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2. Why examine racial profiling?

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Racial profiling is a specific type of racial discrimination that pertains to safety and security. The OHRC currently defines racial profiling as:

[A]ny action undertaken for reasons of safety, security or public protection that relies on stereotypes about race, colour, ethnicity, ancestry, religion, or place of origin rather than on reasonable suspicion, to single out an individual for greater scrutiny or different treatment.[22]

Racial profiling is often not viewed as a serious human rights issue in the way that other forms of racial discrimination are. Many people and organizations generally understand that denying someone a job or an apartment based on race, colour or ancestry, or harassing someone at work because of their faith, violates people’s human rights.

However, in the past and today, many institutions, police leaders and people in the general public have denied the existence of racial profiling, or have viewed it as warranted. For example, in the past, some law enforcement institutions actively used practices that over-scrutinized people from racialized and Indigenous communities, in the name of increased safety and security. [23]

Although racial profiling has been more recently understood as illegal and harmful to racialized and Indigenous communities, belief in its effectiveness and legitimacy persists. We still see some institutions and the general public supporting practices that may amount to racial profiling because they are viewed as useful, benign and/ or justified compared to other forms of racial discrimination.[24] For example, in 2015, when weighing in on the debate about carding,[25] the then-Chief of the Hamilton Police Service outlined what he felt was a suitable discretionary approach to collecting information:

When we send officers to this area in response to the shooting, we are going to be stopping, talking and investigating young black males. We are going to be stopping and talking to as many people as possible because we do not know who might be a suspect, person of interest, victim, witness or a person who may wish to be a confidential informant. We don’t know until we gather the information.[26]

In response, the OHRC called this a “textbook description of racial profiling.” Using this approach, anyone who happens to be a “young Black male” will be stopped and questioned without evidence or suspicion of evidence of wrongdoing, but solely because they are young Black males.[27]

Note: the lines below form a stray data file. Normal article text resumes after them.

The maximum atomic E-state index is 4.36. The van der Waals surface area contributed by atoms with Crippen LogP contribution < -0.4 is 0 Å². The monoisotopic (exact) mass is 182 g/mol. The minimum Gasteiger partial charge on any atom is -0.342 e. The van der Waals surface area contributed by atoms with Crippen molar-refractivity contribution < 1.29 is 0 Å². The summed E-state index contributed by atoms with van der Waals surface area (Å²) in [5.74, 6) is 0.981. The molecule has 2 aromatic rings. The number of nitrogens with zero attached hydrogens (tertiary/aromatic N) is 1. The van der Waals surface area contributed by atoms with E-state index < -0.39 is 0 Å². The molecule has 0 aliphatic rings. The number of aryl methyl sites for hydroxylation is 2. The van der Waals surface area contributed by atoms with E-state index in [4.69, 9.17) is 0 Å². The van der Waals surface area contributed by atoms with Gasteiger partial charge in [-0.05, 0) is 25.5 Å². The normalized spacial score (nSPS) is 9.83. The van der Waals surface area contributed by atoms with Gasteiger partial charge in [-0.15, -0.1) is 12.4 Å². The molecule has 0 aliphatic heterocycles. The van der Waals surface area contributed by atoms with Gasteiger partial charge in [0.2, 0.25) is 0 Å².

Because it may not be viewed as seriously as other forms of racial discrimination, the OHRC’s consultation focused specifically on racial profiling. This work can help affected communities understand what racial profiling is and how it may be different from other forms of racial discrimination. It is important for institutions to know what types of practices may constitute racial profiling and the specific approaches they can take to address it. Presenting consultation participants’ experiences of racial profiling shows the adverse impacts it has on people in racialized and Indigenous communities, and also shows its significance as a pressing human rights issue affecting Ontarians.

2.1. Scope of report

When we started this consultation, the aim was to highlight perspectives and reports of racial profiling. However, along the way we learned that to do justice to people’s experiences, we had to talk about racial profiling within a broader context. Other forms of racial discrimination and racism, such as inequitable treatment, harassment, systemic discrimination, everyday racism and hate activity, are persistent in the lives of racialized and Indigenous peoples, in addition to racial profiling. [28] Many consultation participants gave multiple examples of these.

Many of these experiences could constitute violations of people’s rights under the Code, but they may not be what the OHRC would typically define as “racial profiling” because they do not take place in the context of safety and security. However, these experiences can create the conditions that give rise to incidents of racial profiling and often happen alongside it.